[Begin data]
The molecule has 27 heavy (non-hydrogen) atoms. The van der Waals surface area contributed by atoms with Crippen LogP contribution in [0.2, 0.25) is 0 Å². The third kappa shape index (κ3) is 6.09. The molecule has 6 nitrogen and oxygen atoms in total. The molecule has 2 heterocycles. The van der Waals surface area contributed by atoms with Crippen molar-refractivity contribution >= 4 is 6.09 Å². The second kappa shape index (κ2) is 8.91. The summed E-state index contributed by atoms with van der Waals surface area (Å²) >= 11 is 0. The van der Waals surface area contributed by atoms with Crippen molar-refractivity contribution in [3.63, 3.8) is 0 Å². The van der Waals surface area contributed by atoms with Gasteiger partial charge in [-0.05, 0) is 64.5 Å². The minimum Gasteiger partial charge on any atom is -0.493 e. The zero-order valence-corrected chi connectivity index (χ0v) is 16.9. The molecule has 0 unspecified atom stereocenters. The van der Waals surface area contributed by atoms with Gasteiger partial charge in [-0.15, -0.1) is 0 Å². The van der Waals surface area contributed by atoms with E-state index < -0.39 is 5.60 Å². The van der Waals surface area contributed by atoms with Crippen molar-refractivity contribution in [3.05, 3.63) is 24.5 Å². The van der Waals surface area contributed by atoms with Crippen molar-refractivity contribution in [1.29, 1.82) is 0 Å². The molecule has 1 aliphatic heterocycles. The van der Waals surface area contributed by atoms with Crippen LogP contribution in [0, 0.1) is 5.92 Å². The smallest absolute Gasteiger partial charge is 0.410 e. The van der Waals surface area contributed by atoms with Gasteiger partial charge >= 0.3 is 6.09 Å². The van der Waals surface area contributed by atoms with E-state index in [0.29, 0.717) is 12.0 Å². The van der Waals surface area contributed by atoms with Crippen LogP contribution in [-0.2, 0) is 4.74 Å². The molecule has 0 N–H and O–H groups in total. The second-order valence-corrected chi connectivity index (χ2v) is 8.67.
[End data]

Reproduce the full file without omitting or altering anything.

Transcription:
The molecule has 27 heavy (non-hydrogen) atoms. The van der Waals surface area contributed by atoms with Crippen LogP contribution in [0.2, 0.25) is 0 Å². The third kappa shape index (κ3) is 6.09. The molecule has 6 nitrogen and oxygen atoms in total. The molecule has 2 heterocycles. The van der Waals surface area contributed by atoms with Crippen molar-refractivity contribution >= 4 is 6.09 Å². The second kappa shape index (κ2) is 8.91. The summed E-state index contributed by atoms with van der Waals surface area (Å²) >= 11 is 0. The van der Waals surface area contributed by atoms with Crippen molar-refractivity contribution in [3.63, 3.8) is 0 Å². The van der Waals surface area contributed by atoms with Gasteiger partial charge in [-0.05, 0) is 64.5 Å². The minimum Gasteiger partial charge on any atom is -0.493 e. The zero-order valence-corrected chi connectivity index (χ0v) is 16.9. The molecule has 0 unspecified atom stereocenters. The van der Waals surface area contributed by atoms with Gasteiger partial charge in [-0.15, -0.1) is 0 Å². The van der Waals surface area contributed by atoms with E-state index < -0.39 is 5.60 Å². The van der Waals surface area contributed by atoms with Crippen molar-refractivity contribution in [3.05, 3.63) is 24.5 Å². The van der Waals surface area contributed by atoms with Crippen molar-refractivity contribution in [1.29, 1.82) is 0 Å². The molecule has 1 aliphatic heterocycles. The van der Waals surface area contributed by atoms with Crippen LogP contribution in [0, 0.1) is 5.92 Å². The smallest absolute Gasteiger partial charge is 0.410 e. The van der Waals surface area contributed by atoms with Gasteiger partial charge >= 0.3 is 6.09 Å². The van der Waals surface area contributed by atoms with E-state index in [0.29, 0.717) is 12.0 Å². The van der Waals surface area contributed by atoms with Crippen LogP contribution in [-0.2, 0) is 4.74 Å². The molecule has 0 N–H and O–H groups in total. The second-order valence-corrected chi connectivity index (χ2v) is 8.67.